White House Specifies Sequestration Cuts in Indiana

The impact of the impending series of automatic federal spending cuts, popularly known as the sequester, on Indiana became the focus of a White House report released over the weekend by the Obama administration. The report detailed the economic and social fallout the cuts will likely cause in Indiana when it goes into effect Friday.

Everything from Indiana’s military readiness, to education, health programs and social services will be impacted by the $85 billion cuts slated to occur over the course of the next seven months.

Indiana’s military sector is scheduled to receive the deepest cuts. Around 11,000 civilian Hoosier employees of the Defense Department may be furloughed, amounting to what the White House describes a drop in gross income of more than $64 million in total. $1.7 million in funding for Army base operations and $7 million for Air Force operations will also disappear.

Indiana would also lose $3.3 million in funding for the environment and the state would lose more than $800,000 in meal assistance for seniors among many other cuts.

The spending cutbacks will likely have repercussions on the state’s education system as well. The Obama administration says $13.8 million in financing for primary and secondary education is slated to be axed. This would mean a cut in funding for around 50 schools, putting the jobs of approximately 190 teachers at risk and impacting nearly 12,000 Hoosier students.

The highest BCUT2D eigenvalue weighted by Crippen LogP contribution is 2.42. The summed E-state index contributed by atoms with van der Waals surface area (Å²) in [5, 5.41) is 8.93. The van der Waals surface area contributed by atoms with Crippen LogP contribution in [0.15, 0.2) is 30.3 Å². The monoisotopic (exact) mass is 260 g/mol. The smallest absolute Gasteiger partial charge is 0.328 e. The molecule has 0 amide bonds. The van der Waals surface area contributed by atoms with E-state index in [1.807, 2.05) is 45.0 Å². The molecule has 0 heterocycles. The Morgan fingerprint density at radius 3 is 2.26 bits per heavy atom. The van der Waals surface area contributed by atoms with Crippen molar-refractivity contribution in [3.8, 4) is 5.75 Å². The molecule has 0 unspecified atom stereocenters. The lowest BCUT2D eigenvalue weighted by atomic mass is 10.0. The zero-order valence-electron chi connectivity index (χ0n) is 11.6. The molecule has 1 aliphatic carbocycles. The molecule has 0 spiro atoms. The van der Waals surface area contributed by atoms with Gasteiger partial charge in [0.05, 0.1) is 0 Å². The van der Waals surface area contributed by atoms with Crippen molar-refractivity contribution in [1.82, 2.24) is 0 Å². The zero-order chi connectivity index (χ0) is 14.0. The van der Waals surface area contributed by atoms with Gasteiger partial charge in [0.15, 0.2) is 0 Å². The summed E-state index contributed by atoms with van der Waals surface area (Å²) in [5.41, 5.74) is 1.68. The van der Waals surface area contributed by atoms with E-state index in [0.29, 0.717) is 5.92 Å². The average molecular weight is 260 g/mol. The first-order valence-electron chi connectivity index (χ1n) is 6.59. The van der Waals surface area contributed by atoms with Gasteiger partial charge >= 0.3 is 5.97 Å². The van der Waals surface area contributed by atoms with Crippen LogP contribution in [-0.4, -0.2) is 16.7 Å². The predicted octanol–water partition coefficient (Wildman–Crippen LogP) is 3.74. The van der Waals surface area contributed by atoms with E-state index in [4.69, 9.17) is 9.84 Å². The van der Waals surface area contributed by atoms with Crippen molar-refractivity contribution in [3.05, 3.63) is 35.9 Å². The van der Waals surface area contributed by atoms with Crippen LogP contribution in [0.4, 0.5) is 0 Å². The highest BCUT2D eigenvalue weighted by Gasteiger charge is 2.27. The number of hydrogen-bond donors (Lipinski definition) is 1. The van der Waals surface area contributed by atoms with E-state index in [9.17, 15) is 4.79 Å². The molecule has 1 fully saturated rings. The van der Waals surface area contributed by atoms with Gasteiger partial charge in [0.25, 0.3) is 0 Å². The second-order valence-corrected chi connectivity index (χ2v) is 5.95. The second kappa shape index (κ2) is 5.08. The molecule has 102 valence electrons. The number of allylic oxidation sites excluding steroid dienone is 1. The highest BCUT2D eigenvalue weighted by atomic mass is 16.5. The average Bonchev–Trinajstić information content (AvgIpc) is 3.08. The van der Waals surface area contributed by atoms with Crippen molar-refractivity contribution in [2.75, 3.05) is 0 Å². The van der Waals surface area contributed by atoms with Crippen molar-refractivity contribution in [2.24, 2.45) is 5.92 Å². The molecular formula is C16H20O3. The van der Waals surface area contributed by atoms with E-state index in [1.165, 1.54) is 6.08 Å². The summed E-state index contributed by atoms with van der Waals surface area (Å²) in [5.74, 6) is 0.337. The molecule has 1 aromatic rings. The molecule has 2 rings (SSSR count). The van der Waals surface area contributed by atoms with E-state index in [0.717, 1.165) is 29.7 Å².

Paul Woodling, an economics teacher at Northwest High School in Indianapolis, says services designed to aid children with learning disabilities would likely feel the brunt of the spending cut impact at his school.

“I think we’ll see a lot of inclusion teachers leave or possibly be lost, especially the classified—not so much as the certified licensed teachers—but our lay helpers,” Woodling says. “We could lose some of those. We have too few of them right now. I only have one class that is covered. I have students in other classes who need services, but we don’t have enough people. So that could become even tighter with this cut.”

Funding for Indiana’s tax-supported health services may also fall victim to the impending cuts. Penny Caudill, the administrator of the Monroe County Health Department, says while the health department does receive most of its funding via local taxes and fees, a drop in federal money it collects through the state would damage some department programs enjoyed by some 2,000 clients in the area.

“We do receive federal money that passes through the Indiana State Department of Health, and those are the funds that would most directly affect us,” she says. “So that would be in the area of preparedness, sexually transmitted diseases including HIV and AIDS, and also our Title 10 family planning funding.”

Another potential victim of the government sequester would be anti-violence programs such as the ones at Middle Way House in Bloomington.

Executive Director Toby Strout says federal funding cuts would mean she would have to shut day care, youth programs, and legal services.

“When you get right down to it, it could be that the only thing that remains is emergency shelter,” she says. “Now even that funding is threatened. So are there plans in place? Yes. But heaven help us if we have to put them in effect.”